Get it in Writing: Avoid Verbal Contracts

4/25/2011

A/E RISK REVIEW

 Get It in Writing: Avoid Verbal Contracts

 

The following material is provided for informational purposes only. Before taking any action that could have legal or other important consequences, speak with a qualified professional who can provide guidance that considers your own unique circumstances.

 

A well written and signed contract with your client can be the cornerstone of a successful and claims-free project. Yet it is surprising how many design firms continue to start new projects with simply a verbal agreement and hearty handshake.

 

Architects and engineers give many reasons why they forego the formality of a written contract before starting their design services. These include:

  • “I’ve worked with this client for years. I’ve never had a major problem on any of their projects.”
  • “That’s just not the way you conduct business in this neck of the woods. To ask for a written contract is insulting and tells my clients I don’t trust him.”
  • “It’s only a small job. It’s hardly worth the time to write a detailed contract. A simple purchase order and invoice upon completion will do.”
  • “Time is of the essence. We’ll start the project now and work out the details later.”
  • “None of my competitors demand lengthy written contracts. If I don’t make it equally quick and easy on my clients, I’ll lose business.”

 

The overriding assumption behind this reasoning is that a written contract is unnecessary because, chances are, nothing serious will go wrong with the project. And if something does go wrong, the parties will set things right.

 

Sometimes a designer and client can indeed iron out a project upset with a quick conversation and a handshake. But rarely does that happen when there is a lot of money at stake. All of a sudden, that trusted client isn’t quite so amicable and he or she doesn’t remember that verbal agreement quite the same way as you do.

 

Verbal Agreements Are Binding

“A verbal agreement ain't worth the paper it’s printed on,” Louis B. Meyer is supposed to have advised. Still, from a legal perspective, a verbal agreement in lieu of a written contract is generally binding. When you reach a verbal agreement with a client and start to perform services, you are both acting as though a contract is in effect. Therefore, in the eyes of the law, a binding agreement is in effect. The verbal agreement, no matter how brief, is a contract.

 

But what happens if something goes wrong with the project? In that case, you and your client will explain your respective understandings of what was agreed to. Not surprisingly, those understandings often differ. So while the verbal agreement is binding, the two parties are often in disagreement as to what each party is bound to do.

 

Who determines what each party to the verbal contract really said and meant? That responsibility typically falls to a trier of fact – a judge, jury, arbiter or mediator. Unfortunately, the trier of fact was not there to hear the verbal agreement, so they have the difficult task of making a ruling based on differing testimonies of the two parties. And in the case of a jury trial, the trier of fact likely does not fully understanding the types of services you render or the prevailing standard of care you must meet when delivering those design services.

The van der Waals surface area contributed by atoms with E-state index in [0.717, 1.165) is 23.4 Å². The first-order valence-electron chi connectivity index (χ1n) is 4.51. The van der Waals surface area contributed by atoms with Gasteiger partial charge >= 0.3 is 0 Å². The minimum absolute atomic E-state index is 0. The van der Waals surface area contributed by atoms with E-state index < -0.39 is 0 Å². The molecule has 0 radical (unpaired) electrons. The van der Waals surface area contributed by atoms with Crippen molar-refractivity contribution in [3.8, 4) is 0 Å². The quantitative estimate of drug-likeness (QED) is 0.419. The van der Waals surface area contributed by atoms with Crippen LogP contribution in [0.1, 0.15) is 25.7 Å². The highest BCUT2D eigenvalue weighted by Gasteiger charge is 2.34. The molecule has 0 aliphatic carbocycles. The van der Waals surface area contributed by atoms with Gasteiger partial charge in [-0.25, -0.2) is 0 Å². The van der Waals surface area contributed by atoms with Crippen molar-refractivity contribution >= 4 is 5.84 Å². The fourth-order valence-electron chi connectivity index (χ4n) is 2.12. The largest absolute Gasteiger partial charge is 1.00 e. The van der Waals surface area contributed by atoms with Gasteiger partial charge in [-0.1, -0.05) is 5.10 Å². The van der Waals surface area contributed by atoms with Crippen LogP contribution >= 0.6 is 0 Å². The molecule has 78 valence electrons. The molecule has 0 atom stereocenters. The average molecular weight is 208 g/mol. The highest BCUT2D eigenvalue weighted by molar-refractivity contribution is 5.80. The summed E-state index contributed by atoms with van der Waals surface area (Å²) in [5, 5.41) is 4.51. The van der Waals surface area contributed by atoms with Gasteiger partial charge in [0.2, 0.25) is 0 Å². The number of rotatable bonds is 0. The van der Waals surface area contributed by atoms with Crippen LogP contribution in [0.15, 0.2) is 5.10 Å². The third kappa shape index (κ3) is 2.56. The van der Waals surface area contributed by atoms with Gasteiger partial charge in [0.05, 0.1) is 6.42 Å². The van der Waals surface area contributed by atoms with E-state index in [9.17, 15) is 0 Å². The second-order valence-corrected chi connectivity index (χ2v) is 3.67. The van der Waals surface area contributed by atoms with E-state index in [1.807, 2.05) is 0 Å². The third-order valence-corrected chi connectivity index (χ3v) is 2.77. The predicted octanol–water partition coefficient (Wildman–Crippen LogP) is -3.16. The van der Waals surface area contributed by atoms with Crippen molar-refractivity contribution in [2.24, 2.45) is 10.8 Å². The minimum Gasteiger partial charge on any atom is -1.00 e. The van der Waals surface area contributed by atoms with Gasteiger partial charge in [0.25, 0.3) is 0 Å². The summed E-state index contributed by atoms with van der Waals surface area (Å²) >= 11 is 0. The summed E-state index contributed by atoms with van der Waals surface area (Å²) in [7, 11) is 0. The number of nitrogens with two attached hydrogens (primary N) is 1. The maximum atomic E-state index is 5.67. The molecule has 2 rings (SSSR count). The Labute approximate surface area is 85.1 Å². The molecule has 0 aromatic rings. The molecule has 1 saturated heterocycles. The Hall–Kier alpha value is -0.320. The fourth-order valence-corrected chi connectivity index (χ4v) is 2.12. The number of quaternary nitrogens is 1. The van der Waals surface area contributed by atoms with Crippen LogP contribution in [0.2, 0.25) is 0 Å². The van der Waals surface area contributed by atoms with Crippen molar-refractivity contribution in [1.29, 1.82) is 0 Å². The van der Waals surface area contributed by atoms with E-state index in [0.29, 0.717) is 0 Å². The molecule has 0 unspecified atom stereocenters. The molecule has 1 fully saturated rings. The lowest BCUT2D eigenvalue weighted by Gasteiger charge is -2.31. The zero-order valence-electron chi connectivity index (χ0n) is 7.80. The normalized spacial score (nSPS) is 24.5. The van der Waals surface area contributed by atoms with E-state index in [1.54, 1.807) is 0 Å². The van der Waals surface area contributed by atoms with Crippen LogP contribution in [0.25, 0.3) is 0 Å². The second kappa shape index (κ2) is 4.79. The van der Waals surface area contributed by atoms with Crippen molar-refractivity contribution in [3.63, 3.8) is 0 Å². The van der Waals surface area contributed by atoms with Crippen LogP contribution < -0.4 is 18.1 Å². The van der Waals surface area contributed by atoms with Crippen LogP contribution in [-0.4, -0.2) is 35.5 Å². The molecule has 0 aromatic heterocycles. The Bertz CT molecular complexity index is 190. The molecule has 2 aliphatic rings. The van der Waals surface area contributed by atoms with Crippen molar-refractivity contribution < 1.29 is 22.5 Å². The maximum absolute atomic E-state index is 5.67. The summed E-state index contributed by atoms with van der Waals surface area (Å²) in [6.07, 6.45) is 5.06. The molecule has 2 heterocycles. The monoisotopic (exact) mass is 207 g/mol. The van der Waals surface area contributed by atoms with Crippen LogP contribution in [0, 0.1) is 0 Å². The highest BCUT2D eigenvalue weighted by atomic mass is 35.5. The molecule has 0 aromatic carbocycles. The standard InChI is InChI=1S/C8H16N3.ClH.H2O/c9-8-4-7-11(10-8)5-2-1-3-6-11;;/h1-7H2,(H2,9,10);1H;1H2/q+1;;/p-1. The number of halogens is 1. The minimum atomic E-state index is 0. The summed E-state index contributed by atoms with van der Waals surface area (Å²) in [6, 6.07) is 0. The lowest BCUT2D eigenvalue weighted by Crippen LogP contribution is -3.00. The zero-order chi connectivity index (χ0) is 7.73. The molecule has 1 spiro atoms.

One instance where a verbal agreement may not be held binding is when a written contract covering the same project is later drafted and signed. In such instances, the written contract now overrides the original verbal agreement.

 

Asking for a Written Contract

So how does a design firm instill the formality of a detailed written contract with a client who is used to a simple discussion and firm handshake? This shouldn’t be too difficult considering that a clearly written contract is extremely beneficial to both parties to the agreement.

 

Consider this scenario: You meet with a repeat client you’ve known for years to discuss a new project. The client immediately begins discussing the design services needed and doodling a quick drawing on a napkin. You pull out your notepad and begin recording the client’s explanation of the project.

 

“I’ll tell you what, Bill,” you say. “I think we would both greatly benefit if we documented this agreement in a formal written contract. I know we’ve worked off of a handshake before, and I trust you fully. But with a written contract, we can make sure we both have a full and mutual understanding of your wants and needs. It will help us avoid any misunderstandings, like that HVAC snafu we had on your warehouse project on Second Street. I want to make sure you’re completely happy on this new project and that I fully understand what you want.

 

“You know, Bill, I don't like the time and expense involved with these written contracts any more than you do. But I sure as heck would rather have you and I determine our fate rather than a bunch of expensive lawyers and folks who don't know us from Adam. A written agreement will help us make sure that should a dispute arise, it will be settled in accordance with the facts we agreed to, not the opinion of some outsider.”

 

If your client continues to balk about signing a formal written agreement before the project commences, reiterate that a contract is simply a tool to help avoid misunderstandings and resulting problems. Try to allay any fears that the contract is somehow a trap to be used against the client in the event of a dispute.

 

“Bill, don't look at a written contract as a weapon to hold over someone’s head,” you can explain. “See it as a confirmation of the terms and services we have agreed to. When it comes to what your project needs relative to my services, we will need to discuss a lot of issues to make things right, and we need to keep track of what it is we discussed. If we don't record what we talked about, one of us – or both of us – stand the risk of being in for an unpleasant surprise. I don’t know about you, but I can’t promise that I will remember everything said in our discussions. Understandings differ and memories can fade. By putting our agreement in writing, we can have a true meeting of the minds, based on what we see as the best road ahead.